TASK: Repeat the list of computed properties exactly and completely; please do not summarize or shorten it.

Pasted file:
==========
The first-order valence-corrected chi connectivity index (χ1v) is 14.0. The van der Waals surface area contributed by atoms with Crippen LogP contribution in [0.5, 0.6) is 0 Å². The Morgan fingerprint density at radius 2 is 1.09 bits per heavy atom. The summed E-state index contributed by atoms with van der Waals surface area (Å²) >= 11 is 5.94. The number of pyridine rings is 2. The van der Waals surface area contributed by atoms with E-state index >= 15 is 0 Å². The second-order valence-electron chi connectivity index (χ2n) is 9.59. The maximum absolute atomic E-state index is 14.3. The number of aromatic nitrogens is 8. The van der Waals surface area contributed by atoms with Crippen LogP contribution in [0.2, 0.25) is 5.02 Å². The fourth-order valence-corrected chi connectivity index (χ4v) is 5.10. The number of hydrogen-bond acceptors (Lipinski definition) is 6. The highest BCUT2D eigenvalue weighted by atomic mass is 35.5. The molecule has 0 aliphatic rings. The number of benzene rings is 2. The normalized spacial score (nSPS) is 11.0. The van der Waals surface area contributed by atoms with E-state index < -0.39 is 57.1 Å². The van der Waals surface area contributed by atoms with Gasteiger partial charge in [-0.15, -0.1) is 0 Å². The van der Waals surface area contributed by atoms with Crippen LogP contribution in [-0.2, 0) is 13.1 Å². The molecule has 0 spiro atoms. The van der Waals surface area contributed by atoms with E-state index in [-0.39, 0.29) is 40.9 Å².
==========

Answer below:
The first-order valence-corrected chi connectivity index (χ1v) is 14.0. The van der Waals surface area contributed by atoms with Crippen LogP contribution in [0.5, 0.6) is 0 Å². The Morgan fingerprint density at radius 2 is 1.09 bits per heavy atom. The summed E-state index contributed by atoms with van der Waals surface area (Å²) >= 11 is 5.94. The number of pyridine rings is 2. The van der Waals surface area contributed by atoms with E-state index >= 15 is 0 Å². The second-order valence-electron chi connectivity index (χ2n) is 9.59. The maximum absolute atomic E-state index is 14.3. The number of aromatic nitrogens is 8. The van der Waals surface area contributed by atoms with Crippen LogP contribution in [0.2, 0.25) is 5.02 Å². The fourth-order valence-corrected chi connectivity index (χ4v) is 5.10. The number of hydrogen-bond acceptors (Lipinski definition) is 6. The highest BCUT2D eigenvalue weighted by atomic mass is 35.5. The molecule has 0 aliphatic rings. The number of benzene rings is 2. The normalized spacial score (nSPS) is 11.0. The van der Waals surface area contributed by atoms with E-state index < -0.39 is 57.1 Å². The van der Waals surface area contributed by atoms with Gasteiger partial charge in [-0.15, -0.1) is 0 Å². The van der Waals surface area contributed by atoms with Crippen LogP contribution in [-0.2, 0) is 13.1 Å². The molecule has 0 spiro atoms. The van der Waals surface area contributed by atoms with E-state index in [-0.39, 0.29) is 40.9 Å².